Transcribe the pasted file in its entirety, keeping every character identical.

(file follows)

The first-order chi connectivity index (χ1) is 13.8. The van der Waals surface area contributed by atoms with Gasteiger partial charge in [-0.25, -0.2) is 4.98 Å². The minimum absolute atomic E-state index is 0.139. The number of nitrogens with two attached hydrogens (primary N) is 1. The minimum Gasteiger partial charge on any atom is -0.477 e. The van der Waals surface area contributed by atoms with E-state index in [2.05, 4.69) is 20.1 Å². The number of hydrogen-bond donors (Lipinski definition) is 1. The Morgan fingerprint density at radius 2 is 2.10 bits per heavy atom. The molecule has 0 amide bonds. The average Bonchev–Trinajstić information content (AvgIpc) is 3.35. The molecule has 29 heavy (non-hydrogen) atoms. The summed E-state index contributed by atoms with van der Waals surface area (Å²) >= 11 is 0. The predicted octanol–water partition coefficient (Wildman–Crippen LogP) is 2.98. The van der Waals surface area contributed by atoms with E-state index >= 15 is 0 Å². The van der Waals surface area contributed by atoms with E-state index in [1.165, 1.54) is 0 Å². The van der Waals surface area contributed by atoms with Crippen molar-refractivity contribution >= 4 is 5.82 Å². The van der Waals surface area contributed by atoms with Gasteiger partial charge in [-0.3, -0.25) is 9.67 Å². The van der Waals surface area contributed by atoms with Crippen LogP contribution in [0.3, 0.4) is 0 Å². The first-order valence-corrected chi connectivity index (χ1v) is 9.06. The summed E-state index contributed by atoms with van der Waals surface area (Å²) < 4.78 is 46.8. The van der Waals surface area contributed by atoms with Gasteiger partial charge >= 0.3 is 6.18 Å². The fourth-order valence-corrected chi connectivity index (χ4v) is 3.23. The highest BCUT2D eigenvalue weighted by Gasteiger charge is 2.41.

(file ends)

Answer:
The first-order chi connectivity index (χ1) is 13.8. The van der Waals surface area contributed by atoms with Gasteiger partial charge in [-0.25, -0.2) is 4.98 Å². The minimum absolute atomic E-state index is 0.139. The number of nitrogens with two attached hydrogens (primary N) is 1. The minimum Gasteiger partial charge on any atom is -0.477 e. The van der Waals surface area contributed by atoms with E-state index in [2.05, 4.69) is 20.1 Å². The number of hydrogen-bond donors (Lipinski definition) is 1. The Morgan fingerprint density at radius 2 is 2.10 bits per heavy atom. The molecule has 0 amide bonds. The average Bonchev–Trinajstić information content (AvgIpc) is 3.35. The molecule has 29 heavy (non-hydrogen) atoms. The summed E-state index contributed by atoms with van der Waals surface area (Å²) >= 11 is 0. The predicted octanol–water partition coefficient (Wildman–Crippen LogP) is 2.98. The van der Waals surface area contributed by atoms with E-state index >= 15 is 0 Å². The van der Waals surface area contributed by atoms with E-state index in [1.165, 1.54) is 0 Å². The van der Waals surface area contributed by atoms with Crippen molar-refractivity contribution >= 4 is 5.82 Å². The van der Waals surface area contributed by atoms with Gasteiger partial charge in [-0.3, -0.25) is 9.67 Å². The van der Waals surface area contributed by atoms with Crippen LogP contribution in [0.3, 0.4) is 0 Å². The first-order valence-corrected chi connectivity index (χ1v) is 9.06. The summed E-state index contributed by atoms with van der Waals surface area (Å²) < 4.78 is 46.8. The van der Waals surface area contributed by atoms with Gasteiger partial charge >= 0.3 is 6.18 Å². The fourth-order valence-corrected chi connectivity index (χ4v) is 3.23. The highest BCUT2D eigenvalue weighted by Gasteiger charge is 2.41.